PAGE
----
Check your state regulations regarding the practice of hunting near mineral licks and/or salt blocks. In many states the practice is illegal. Some of these bans can likely be traced back for centuries, when mineral licks were widely used by early American hunters as a hotspot for bagging game. However, it's interesting to note these hunters were allowed to pursue game year-round. That's important, considering deer visits to mineral licks were likely highest during the spring and summer months. This doesn't mean all bans on hunting near minerals are archaic or ill-conceived. But with virtually all modern deer seasons occurring during fall—a time when deer are perhaps least likely to be attracted to minerals—the potential for irony is high. "I've always found it interesting that it's illegal to hunt over a salt block in my home state," said Michigan researcher John Ozoga.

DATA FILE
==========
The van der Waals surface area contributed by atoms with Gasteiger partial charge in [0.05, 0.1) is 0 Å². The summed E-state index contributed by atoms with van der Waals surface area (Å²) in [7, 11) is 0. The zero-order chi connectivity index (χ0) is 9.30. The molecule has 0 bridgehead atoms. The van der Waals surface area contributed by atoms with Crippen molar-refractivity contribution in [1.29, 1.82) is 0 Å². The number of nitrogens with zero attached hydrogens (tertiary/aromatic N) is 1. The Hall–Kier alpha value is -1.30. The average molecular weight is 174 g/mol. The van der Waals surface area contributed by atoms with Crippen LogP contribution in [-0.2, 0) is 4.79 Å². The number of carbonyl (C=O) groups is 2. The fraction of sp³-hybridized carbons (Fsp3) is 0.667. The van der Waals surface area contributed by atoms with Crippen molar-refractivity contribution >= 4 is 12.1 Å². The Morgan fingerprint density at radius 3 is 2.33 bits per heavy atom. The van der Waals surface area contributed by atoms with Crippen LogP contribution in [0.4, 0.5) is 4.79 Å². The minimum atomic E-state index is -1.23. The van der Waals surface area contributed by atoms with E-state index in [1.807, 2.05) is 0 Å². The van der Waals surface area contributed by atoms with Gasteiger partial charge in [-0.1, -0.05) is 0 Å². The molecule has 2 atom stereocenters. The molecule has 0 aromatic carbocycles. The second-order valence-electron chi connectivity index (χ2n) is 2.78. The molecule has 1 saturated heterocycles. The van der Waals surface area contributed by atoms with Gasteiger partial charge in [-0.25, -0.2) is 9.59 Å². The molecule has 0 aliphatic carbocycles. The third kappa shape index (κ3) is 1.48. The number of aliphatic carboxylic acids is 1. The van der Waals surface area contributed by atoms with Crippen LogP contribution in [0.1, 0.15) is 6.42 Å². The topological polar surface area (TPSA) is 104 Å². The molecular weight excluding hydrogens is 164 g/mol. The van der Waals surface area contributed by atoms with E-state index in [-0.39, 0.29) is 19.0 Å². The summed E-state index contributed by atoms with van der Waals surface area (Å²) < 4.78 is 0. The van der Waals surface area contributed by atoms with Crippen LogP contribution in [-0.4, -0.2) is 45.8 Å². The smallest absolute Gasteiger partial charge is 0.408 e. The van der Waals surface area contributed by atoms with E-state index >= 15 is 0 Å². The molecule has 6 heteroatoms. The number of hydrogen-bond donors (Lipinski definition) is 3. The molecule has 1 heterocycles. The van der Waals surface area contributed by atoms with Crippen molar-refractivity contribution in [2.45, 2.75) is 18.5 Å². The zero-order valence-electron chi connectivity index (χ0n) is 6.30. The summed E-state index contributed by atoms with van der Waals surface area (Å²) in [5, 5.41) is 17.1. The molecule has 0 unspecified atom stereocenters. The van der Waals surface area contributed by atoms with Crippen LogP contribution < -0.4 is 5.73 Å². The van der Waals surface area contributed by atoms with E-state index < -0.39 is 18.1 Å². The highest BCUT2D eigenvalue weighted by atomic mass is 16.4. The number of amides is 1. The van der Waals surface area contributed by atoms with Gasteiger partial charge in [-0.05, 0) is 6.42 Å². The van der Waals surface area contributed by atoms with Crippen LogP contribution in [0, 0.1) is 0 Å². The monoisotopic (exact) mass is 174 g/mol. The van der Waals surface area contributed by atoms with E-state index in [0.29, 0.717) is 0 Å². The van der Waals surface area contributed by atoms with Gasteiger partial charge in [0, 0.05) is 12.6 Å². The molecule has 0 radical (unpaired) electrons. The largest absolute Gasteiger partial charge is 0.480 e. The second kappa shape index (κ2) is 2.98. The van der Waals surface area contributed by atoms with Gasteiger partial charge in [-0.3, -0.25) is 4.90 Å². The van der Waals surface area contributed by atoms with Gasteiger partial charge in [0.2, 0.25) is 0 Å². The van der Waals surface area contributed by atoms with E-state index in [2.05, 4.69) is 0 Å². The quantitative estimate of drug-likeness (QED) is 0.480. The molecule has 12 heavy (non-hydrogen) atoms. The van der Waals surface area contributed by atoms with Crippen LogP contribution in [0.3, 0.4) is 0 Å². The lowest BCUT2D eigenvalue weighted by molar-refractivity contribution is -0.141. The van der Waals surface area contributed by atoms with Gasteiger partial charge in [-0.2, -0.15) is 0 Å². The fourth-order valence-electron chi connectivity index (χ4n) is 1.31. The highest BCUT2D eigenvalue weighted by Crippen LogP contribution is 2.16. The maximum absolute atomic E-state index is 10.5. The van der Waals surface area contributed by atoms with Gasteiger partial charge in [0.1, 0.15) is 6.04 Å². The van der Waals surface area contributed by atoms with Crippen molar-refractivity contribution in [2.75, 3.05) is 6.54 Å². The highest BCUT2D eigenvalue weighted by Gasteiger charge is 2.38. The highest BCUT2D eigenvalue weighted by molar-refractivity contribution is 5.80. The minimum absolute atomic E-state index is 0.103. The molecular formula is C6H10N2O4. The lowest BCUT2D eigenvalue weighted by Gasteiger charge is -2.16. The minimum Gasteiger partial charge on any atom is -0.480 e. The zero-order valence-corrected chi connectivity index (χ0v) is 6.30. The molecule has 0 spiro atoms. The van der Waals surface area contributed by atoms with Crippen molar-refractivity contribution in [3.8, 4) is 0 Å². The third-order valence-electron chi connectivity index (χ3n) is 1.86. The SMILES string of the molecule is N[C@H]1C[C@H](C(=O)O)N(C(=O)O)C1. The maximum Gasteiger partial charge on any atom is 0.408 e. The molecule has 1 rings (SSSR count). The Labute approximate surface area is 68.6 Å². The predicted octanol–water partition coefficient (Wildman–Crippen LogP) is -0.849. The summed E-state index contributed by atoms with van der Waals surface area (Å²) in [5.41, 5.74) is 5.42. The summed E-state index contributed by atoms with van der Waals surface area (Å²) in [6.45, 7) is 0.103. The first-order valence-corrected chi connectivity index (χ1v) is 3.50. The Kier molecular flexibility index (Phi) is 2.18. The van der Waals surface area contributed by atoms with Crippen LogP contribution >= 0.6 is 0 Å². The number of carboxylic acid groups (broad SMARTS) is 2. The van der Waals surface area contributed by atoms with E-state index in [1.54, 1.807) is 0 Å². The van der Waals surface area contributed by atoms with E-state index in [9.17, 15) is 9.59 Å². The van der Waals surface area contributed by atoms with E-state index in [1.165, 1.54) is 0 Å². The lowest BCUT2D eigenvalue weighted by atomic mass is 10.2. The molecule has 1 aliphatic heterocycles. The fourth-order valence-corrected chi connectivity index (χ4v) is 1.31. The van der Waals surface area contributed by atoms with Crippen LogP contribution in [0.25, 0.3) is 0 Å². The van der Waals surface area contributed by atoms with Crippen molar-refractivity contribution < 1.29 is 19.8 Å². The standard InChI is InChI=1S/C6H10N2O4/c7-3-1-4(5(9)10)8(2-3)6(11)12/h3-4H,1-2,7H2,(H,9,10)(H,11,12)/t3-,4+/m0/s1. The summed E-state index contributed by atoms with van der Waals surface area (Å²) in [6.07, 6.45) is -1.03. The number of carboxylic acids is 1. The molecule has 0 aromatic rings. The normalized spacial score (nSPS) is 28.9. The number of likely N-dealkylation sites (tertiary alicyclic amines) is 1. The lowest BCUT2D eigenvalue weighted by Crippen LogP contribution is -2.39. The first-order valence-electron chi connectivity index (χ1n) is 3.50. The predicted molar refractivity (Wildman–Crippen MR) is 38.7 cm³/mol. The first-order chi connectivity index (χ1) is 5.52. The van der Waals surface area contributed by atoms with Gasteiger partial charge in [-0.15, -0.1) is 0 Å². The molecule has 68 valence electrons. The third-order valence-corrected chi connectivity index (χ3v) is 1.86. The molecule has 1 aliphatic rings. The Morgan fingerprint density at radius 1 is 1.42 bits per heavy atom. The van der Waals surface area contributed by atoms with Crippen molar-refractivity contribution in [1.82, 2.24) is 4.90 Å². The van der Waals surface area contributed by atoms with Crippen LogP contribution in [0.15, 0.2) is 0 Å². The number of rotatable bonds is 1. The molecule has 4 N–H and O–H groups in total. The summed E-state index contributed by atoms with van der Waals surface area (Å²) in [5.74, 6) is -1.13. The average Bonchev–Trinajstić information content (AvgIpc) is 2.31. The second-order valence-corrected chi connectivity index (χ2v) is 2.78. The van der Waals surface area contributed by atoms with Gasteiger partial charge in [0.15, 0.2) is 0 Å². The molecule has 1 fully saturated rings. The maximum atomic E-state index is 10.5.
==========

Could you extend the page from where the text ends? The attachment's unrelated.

"Yet, it remains legal to place corn or other grains as bait and hunt directly over that. It's illegal to use the thing they're least attracted to, yet perfectly fine to use the things they're most attracted to. That's never made sense to me." Just the opposite situation exists in my home state of Minnesota. Here, placing salt and/or minerals is a legal method for attracting deer, yet hunting near "grain, fruit, vegetables, nuts, hay or other food" is strictly prohibited. The message? Don't torture yourself with logic. Check your state regs and hunt only in a legal manner.